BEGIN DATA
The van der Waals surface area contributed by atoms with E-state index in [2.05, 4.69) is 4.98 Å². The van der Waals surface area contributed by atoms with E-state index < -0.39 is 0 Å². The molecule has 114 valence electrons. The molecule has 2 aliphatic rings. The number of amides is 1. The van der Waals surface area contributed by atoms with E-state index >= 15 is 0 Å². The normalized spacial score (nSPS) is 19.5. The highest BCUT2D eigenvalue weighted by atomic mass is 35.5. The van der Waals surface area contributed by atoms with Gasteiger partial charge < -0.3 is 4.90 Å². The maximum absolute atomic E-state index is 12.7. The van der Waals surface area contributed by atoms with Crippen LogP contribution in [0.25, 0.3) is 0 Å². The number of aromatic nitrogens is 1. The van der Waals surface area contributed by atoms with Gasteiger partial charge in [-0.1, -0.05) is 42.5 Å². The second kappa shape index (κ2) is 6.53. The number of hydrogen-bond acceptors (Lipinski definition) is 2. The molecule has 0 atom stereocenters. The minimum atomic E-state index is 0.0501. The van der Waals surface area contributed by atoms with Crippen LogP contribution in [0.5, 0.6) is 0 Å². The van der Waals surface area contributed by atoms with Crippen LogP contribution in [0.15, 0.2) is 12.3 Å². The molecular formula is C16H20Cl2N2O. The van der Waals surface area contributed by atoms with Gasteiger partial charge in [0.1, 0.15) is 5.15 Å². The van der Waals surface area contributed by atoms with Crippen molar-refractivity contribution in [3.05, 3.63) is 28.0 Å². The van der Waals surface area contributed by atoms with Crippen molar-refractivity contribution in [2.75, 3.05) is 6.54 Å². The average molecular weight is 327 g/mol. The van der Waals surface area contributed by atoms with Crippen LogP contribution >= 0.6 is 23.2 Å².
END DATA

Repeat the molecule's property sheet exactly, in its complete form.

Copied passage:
The van der Waals surface area contributed by atoms with E-state index in [2.05, 4.69) is 4.98 Å². The van der Waals surface area contributed by atoms with E-state index < -0.39 is 0 Å². The molecule has 114 valence electrons. The molecule has 2 aliphatic rings. The number of amides is 1. The van der Waals surface area contributed by atoms with E-state index >= 15 is 0 Å². The normalized spacial score (nSPS) is 19.5. The highest BCUT2D eigenvalue weighted by atomic mass is 35.5. The van der Waals surface area contributed by atoms with Gasteiger partial charge < -0.3 is 4.90 Å². The maximum absolute atomic E-state index is 12.7. The van der Waals surface area contributed by atoms with Crippen LogP contribution in [0.25, 0.3) is 0 Å². The number of aromatic nitrogens is 1. The van der Waals surface area contributed by atoms with Gasteiger partial charge in [-0.1, -0.05) is 42.5 Å². The second kappa shape index (κ2) is 6.53. The number of hydrogen-bond acceptors (Lipinski definition) is 2. The molecule has 0 atom stereocenters. The minimum atomic E-state index is 0.0501. The van der Waals surface area contributed by atoms with Crippen LogP contribution in [0.5, 0.6) is 0 Å². The van der Waals surface area contributed by atoms with Crippen LogP contribution in [0.15, 0.2) is 12.3 Å². The molecular formula is C16H20Cl2N2O. The van der Waals surface area contributed by atoms with Gasteiger partial charge in [0.1, 0.15) is 5.15 Å². The van der Waals surface area contributed by atoms with Crippen molar-refractivity contribution in [3.05, 3.63) is 28.0 Å². The van der Waals surface area contributed by atoms with Crippen molar-refractivity contribution in [2.75, 3.05) is 6.54 Å². The average molecular weight is 327 g/mol. The van der Waals surface area contributed by atoms with Crippen LogP contribution >= 0.6 is 23.2 Å².